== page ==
HIV treatment-as-prevention is effective in homosexual male couples, study finds
A study led by the Kirby Institute at UNSW supports evidence that treatment-as-prevention allows people living with HIV to have effectively zero chance of sexually transmitting the virus to others.
Results from a large study of HIV transmission risk among homosexual male couples with differing HIV status were today published in The Lancet HIV.
The study, led by the Kirby Institute at UNSW Sydney and called Opposites Attract, contributes to global evidence demonstrating a HIV-positive person on daily antiretroviral therapy (ART) and with an undetectable viral load has effectively zero chance of transmitting the virus to their sexual partner.
"Opposites Attract shows that HIV treatment-as-prevention works," said Dr. Benjamin Bavinton from the Kirby Institute, who is the study's project leader. "Not only is this information vital to inform HIV prevention in gay, bisexual, and other men who have sex with men, it provides strong evidence to help dismantle some of the stigma still associated with HIV."
Researchers tracked the sexual behaviour of 343 couples in Australia, Brazil and Thailand over a four-year period, specifically acts of condomless anal intercourse, along with testing the HIV-negative partner for HIV, and the HIV-positive partner's viral load.
Despite over 12,000 acts of condomless anal intercourse over the course of the study where the HIV-negative partner was not taking pre-exposure prophylaxis (PrEP) and the HIV-positive partner was virally suppressed, there were no new HIV infections detected due to sex.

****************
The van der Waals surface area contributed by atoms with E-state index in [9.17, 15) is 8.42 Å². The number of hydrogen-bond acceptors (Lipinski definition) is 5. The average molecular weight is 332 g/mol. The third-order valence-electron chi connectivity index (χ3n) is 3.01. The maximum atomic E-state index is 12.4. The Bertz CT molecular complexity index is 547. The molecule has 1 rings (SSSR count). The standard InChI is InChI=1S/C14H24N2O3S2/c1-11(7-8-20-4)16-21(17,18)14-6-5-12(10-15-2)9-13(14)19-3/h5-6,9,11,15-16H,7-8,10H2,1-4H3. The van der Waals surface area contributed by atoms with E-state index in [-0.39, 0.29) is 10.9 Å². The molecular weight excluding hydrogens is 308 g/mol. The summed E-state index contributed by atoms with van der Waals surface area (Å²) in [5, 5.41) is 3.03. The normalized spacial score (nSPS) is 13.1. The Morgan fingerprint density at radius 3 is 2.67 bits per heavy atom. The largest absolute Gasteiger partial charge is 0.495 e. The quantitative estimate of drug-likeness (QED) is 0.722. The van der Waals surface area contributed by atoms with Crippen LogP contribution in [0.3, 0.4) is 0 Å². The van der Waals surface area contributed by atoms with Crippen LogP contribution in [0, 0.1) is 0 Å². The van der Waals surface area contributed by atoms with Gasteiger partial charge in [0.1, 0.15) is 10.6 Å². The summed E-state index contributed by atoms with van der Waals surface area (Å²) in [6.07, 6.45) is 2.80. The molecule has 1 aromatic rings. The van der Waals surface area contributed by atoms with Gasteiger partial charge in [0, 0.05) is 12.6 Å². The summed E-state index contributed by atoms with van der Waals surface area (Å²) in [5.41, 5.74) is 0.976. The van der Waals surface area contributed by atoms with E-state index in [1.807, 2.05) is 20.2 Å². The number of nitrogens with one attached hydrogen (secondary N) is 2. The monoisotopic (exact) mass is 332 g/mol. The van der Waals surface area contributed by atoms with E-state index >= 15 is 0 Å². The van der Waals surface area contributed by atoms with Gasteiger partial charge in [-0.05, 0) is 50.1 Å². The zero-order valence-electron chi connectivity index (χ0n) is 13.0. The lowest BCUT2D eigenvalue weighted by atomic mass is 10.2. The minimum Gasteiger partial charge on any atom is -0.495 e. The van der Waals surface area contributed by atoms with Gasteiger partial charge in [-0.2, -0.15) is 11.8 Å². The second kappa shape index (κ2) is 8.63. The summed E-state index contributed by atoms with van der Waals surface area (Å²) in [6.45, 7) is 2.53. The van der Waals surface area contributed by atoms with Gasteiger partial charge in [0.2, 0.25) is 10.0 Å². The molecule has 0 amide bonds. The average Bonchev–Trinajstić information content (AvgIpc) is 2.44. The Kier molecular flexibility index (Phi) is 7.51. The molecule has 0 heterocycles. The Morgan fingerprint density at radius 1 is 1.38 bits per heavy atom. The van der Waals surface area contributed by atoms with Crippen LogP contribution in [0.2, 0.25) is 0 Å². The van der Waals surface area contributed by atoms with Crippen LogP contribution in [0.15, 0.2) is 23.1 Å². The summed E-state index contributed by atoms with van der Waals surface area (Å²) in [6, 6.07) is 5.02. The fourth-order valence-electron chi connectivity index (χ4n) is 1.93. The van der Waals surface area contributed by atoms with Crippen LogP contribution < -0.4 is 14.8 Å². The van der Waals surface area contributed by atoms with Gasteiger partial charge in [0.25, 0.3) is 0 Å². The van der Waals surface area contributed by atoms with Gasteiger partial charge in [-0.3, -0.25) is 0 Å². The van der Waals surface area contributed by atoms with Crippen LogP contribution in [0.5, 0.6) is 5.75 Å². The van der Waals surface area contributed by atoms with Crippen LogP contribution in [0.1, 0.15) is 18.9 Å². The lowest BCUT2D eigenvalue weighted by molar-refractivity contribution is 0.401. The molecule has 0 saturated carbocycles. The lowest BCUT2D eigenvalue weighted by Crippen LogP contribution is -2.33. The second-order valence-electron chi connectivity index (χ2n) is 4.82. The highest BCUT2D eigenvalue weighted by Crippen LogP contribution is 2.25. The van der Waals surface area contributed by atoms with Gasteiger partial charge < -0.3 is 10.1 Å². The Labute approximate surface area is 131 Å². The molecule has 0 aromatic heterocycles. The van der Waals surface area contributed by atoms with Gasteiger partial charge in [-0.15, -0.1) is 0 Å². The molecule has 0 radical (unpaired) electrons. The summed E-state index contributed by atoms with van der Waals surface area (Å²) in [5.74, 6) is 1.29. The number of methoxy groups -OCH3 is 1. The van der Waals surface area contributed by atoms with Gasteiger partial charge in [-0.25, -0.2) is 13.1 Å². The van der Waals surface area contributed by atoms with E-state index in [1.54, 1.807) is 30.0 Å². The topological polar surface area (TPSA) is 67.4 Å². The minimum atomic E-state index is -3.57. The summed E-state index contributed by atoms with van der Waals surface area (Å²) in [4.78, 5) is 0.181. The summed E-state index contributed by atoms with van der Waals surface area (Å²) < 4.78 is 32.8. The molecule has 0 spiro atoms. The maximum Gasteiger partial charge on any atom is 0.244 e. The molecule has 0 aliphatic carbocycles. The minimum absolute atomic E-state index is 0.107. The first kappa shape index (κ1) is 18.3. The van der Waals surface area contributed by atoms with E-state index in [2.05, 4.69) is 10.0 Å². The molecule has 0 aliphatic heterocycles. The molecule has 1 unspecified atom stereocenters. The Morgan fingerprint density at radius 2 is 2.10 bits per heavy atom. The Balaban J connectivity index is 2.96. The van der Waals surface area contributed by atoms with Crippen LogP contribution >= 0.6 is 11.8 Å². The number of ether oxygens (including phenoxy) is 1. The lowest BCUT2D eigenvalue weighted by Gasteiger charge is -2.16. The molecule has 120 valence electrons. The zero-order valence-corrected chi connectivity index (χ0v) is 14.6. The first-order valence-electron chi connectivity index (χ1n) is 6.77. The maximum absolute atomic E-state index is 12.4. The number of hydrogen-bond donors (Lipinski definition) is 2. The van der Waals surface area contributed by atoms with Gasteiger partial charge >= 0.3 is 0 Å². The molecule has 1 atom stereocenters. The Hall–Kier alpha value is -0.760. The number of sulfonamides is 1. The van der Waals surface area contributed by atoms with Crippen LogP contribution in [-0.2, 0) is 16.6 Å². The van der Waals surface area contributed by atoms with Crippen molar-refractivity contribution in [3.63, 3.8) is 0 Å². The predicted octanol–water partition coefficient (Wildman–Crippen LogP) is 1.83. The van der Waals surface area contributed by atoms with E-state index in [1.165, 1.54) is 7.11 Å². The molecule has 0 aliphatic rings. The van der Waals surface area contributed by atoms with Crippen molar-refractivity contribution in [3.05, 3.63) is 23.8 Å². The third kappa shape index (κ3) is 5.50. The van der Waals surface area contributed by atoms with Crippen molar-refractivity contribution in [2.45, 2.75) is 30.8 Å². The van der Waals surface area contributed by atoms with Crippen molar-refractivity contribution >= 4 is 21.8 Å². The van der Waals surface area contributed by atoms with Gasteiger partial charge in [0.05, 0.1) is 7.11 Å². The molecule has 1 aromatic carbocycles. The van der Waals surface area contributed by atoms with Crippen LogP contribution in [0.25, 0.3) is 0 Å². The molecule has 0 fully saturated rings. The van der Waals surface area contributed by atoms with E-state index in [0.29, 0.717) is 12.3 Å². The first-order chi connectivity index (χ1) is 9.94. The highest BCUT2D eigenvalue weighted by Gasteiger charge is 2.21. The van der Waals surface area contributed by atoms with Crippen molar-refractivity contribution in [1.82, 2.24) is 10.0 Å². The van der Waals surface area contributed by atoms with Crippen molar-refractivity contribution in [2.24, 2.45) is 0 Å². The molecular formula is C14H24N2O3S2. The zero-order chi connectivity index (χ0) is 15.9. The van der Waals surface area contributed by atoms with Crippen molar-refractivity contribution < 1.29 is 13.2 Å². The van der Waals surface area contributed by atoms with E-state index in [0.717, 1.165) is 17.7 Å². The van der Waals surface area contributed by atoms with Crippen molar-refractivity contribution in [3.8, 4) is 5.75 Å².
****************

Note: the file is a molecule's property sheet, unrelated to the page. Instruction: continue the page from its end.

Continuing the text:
Since it was first presented at last year's IAS Conference on HIV Science in Paris, the Opposites Attract data has added to a previously limited body of evidence in this area.
"These results form a significant part of the evidence base for the international community-led Undetectable=Untransmissible, or U=U campaign, which highlights the fact that people living with HIV can now live long and healthy lives, with effectively zero chance of sexually transmitting the virus to others, provided their viral load is undetectable due to effective ART," said Professor Andrew Grulich, head of the Kirby Institute's HIV Epidemiology and Prevention Program and chief investigator on the study.
The study has been cited in the Consensus Statement endorsed by HIV global leaders and organisations on risk of sexual transmission of HIV from a person living with HIV who has an undetectable viral load.